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Quote:
Originally Posted by Jim34RL View Post
OK this is HERSEY to all of the weight police out there in the either land of the internet.

I do not worry about payload at all. What I look at and stay at are axle loads and tire ratings. My tires on my 2500 Ram Mega CAB 6.7L diesel, are aftermarket tires they are Nitto Dural Grappler tires LT285/70/17 with a load rating of 126 and a speed rating of S. Which means the tires can support a load when inflated to 80 PSI of 3750 LBS each for a total weight of 7,500 on the axles. I run the tires at 70 PSI rear and 55 PSI front when towing. The 70 PSI will support a load of 3415 LBS each which for me is more than enough for my trucks towing needs.

I am towing a 2016 Cedar Creek 34RL, but I do not carry any fluids such as water and waste when towing. This is where most of the weight can occur for an example my tanks are each of 40 gallons, I have 4 tanks. When the water tank is filled up this would mean 332 LBS of weight. Or if all 4 thanks were full this would be approximately1,328 LBS of weight that I do not need to carry. I have weighed my trailer and truck and I am safe on my tire loads and axle loads. This is all that matters to me.
All well and good for you but hopefully you weighed with all those tanks full and still safe on your loading weight.

I would not want a combination where I couldn't carry full tanks or fluids.
We camp lots of places besides full hook-up campgrounds so being able to carry full tanks and whatever else we decide to take along is a must.

Some folks like to skirt by from full hook-up campground to full hook-up campground not carrying anything. To each their own. One blanket doesn't cover all. Every person's camping needs/experiences/equipment are different.
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Old 07-26-2019, 01:50 PM   #12
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I am not a member of the "weight police", but I highly recommend you at least try and comply with the restrictions of your truck. It is sad that a "big ole" truck like ours have a "little ole" puny cargo capacity. I have seen cargo on later Rams as low as 1700#...pitiful.
I was limited to my 5er and feel certain I am over on pin with a 10K trailer as it is lighter than my old unit, but feels heavier when lowering the landing gear.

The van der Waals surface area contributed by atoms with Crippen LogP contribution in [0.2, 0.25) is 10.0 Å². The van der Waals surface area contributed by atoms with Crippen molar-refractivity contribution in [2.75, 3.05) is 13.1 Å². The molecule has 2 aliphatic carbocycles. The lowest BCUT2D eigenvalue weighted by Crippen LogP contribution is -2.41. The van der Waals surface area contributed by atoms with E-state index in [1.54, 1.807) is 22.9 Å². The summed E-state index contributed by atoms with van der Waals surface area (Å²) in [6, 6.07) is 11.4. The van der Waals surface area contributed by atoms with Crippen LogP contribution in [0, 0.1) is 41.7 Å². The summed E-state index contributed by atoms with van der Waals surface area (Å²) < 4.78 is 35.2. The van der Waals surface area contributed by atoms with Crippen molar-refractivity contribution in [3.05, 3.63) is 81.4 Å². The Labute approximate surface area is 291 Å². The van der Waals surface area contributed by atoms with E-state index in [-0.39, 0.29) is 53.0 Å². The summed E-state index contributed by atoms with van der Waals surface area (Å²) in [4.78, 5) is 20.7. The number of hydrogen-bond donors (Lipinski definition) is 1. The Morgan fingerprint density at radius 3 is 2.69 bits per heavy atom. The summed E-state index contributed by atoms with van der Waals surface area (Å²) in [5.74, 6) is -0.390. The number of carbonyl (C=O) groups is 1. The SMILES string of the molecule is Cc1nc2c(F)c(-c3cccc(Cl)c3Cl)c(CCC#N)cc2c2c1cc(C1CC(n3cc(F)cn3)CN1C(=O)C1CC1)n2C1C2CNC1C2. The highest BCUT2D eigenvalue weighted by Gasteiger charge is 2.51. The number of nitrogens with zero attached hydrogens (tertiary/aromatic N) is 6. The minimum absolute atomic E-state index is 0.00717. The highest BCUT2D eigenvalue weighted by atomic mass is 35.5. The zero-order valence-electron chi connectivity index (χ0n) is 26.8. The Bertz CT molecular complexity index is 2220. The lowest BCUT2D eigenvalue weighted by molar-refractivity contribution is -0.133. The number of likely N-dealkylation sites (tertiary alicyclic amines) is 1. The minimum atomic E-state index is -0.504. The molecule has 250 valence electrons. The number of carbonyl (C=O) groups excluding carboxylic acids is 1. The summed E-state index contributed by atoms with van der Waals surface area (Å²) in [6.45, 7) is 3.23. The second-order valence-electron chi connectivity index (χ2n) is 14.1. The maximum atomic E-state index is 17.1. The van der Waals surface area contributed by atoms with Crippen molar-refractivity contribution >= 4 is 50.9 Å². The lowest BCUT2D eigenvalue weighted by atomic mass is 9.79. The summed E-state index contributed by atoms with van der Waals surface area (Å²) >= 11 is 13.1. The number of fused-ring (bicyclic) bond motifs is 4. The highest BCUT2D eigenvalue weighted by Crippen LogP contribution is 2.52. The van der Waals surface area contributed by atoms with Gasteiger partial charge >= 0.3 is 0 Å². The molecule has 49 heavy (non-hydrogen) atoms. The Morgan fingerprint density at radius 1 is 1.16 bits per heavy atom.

Just be cautious when selecting
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Old 07-26-2019, 02:04 PM   #13
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You need to know what you want. For now, you can tow 17,000lbs. I am towing around 11,000 lbs right now and it’s nothing for my 2500 RAM diesel
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Old 07-26-2019, 02:06 PM   #14
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Originally Posted by ependydad View Post

I'm willing to guess that a majority of the Forest River lines aren't 4-season rated. RiverStone is the only one that I would guess is.
My Cedar Creek is, but OP's truck could not pull it.
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Old 07-26-2019, 02:13 PM   #15
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towing 5er with short bed PU

I've heard stories about front of 5er hitting rear of cab because of short bed truck....
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Old 07-26-2019, 02:36 PM   #16
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We tow our Cedar Creek 33IK with a ram 2500 with no problem. We use the Andersen Ultimate hitch, and last night I installed a Morryde pin box.

Don't know if you would consider this a 4 season camper, but we were cozy in Asheville, NC when the temperatures were in the 20's.
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Old 07-26-2019, 02:39 PM   #17
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I've heard stories about front of 5er hitting rear of cab because of short bed truck....
I've been towing 5th wheels with short bed trucks for over 25 years.
Never once hit the cab. I guess I'm either lucky or I don't turn sharp enough to hit.
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Old 07-26-2019, 02:50 PM   #18
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I've been towing 5th wheels with short bed trucks for over 25 years.
Never once hit the cab. I guess I'm either lucky or I don't turn sharp enough to hit.
Or both...

short bed here and dents.... it can happen. In defense to me and truck it was my first camping trip. Now it is a priority.
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Old 07-26-2019, 03:39 PM   #19
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I've heard stories about front of 5er hitting rear of cab because of short bed truck....
Yep, it can happen if you aren't paying attention to everything at once (happens to all of us), and/or you don't have the right hitch for a 6.5' bed. The best solution is a Sidewinder type pinbox. Other solutions are sliding hitches and Anderson types.
I will always prefer 6.5' beds, but I also ensure my hitch setup allows me to turn 90° so I don't even have to think about it. One less thing to worry about
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Old 07-26-2019, 03:50 PM   #20